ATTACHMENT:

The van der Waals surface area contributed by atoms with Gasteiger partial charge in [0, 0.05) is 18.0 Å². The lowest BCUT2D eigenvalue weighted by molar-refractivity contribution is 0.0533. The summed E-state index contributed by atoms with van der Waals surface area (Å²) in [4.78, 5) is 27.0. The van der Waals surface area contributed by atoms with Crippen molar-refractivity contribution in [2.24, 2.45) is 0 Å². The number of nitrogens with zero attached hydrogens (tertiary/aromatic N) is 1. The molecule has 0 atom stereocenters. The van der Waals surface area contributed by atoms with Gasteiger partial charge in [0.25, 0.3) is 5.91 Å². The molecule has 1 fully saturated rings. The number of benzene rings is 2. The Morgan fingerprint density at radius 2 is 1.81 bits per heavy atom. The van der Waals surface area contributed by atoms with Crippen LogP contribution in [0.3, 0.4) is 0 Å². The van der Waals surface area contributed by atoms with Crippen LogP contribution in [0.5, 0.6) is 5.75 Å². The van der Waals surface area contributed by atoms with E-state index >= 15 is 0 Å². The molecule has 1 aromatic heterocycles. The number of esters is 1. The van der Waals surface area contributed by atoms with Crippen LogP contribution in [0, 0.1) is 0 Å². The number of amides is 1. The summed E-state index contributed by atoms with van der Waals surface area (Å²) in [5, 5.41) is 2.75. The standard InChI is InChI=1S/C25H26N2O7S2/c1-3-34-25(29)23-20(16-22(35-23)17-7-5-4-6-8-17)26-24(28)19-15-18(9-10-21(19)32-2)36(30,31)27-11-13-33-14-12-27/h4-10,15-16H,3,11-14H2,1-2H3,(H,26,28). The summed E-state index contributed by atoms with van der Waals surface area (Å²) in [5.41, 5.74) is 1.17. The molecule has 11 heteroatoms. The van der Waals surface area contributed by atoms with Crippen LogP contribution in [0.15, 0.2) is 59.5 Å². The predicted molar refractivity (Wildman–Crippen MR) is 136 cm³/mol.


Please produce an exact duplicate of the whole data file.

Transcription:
The van der Waals surface area contributed by atoms with Gasteiger partial charge in [0, 0.05) is 18.0 Å². The lowest BCUT2D eigenvalue weighted by molar-refractivity contribution is 0.0533. The summed E-state index contributed by atoms with van der Waals surface area (Å²) in [4.78, 5) is 27.0. The van der Waals surface area contributed by atoms with Crippen molar-refractivity contribution in [2.24, 2.45) is 0 Å². The number of nitrogens with zero attached hydrogens (tertiary/aromatic N) is 1. The molecule has 0 atom stereocenters. The van der Waals surface area contributed by atoms with Gasteiger partial charge in [0.25, 0.3) is 5.91 Å². The molecule has 1 fully saturated rings. The number of benzene rings is 2. The Morgan fingerprint density at radius 2 is 1.81 bits per heavy atom. The van der Waals surface area contributed by atoms with Crippen LogP contribution in [0.3, 0.4) is 0 Å². The van der Waals surface area contributed by atoms with Crippen LogP contribution in [0.5, 0.6) is 5.75 Å². The van der Waals surface area contributed by atoms with E-state index >= 15 is 0 Å². The molecule has 1 aromatic heterocycles. The number of esters is 1. The van der Waals surface area contributed by atoms with Crippen LogP contribution in [0, 0.1) is 0 Å². The number of amides is 1. The summed E-state index contributed by atoms with van der Waals surface area (Å²) in [5, 5.41) is 2.75. The standard InChI is InChI=1S/C25H26N2O7S2/c1-3-34-25(29)23-20(16-22(35-23)17-7-5-4-6-8-17)26-24(28)19-15-18(9-10-21(19)32-2)36(30,31)27-11-13-33-14-12-27/h4-10,15-16H,3,11-14H2,1-2H3,(H,26,28). The summed E-state index contributed by atoms with van der Waals surface area (Å²) in [5.41, 5.74) is 1.17. The molecule has 11 heteroatoms. The van der Waals surface area contributed by atoms with Crippen LogP contribution in [0.15, 0.2) is 59.5 Å². The predicted molar refractivity (Wildman–Crippen MR) is 136 cm³/mol.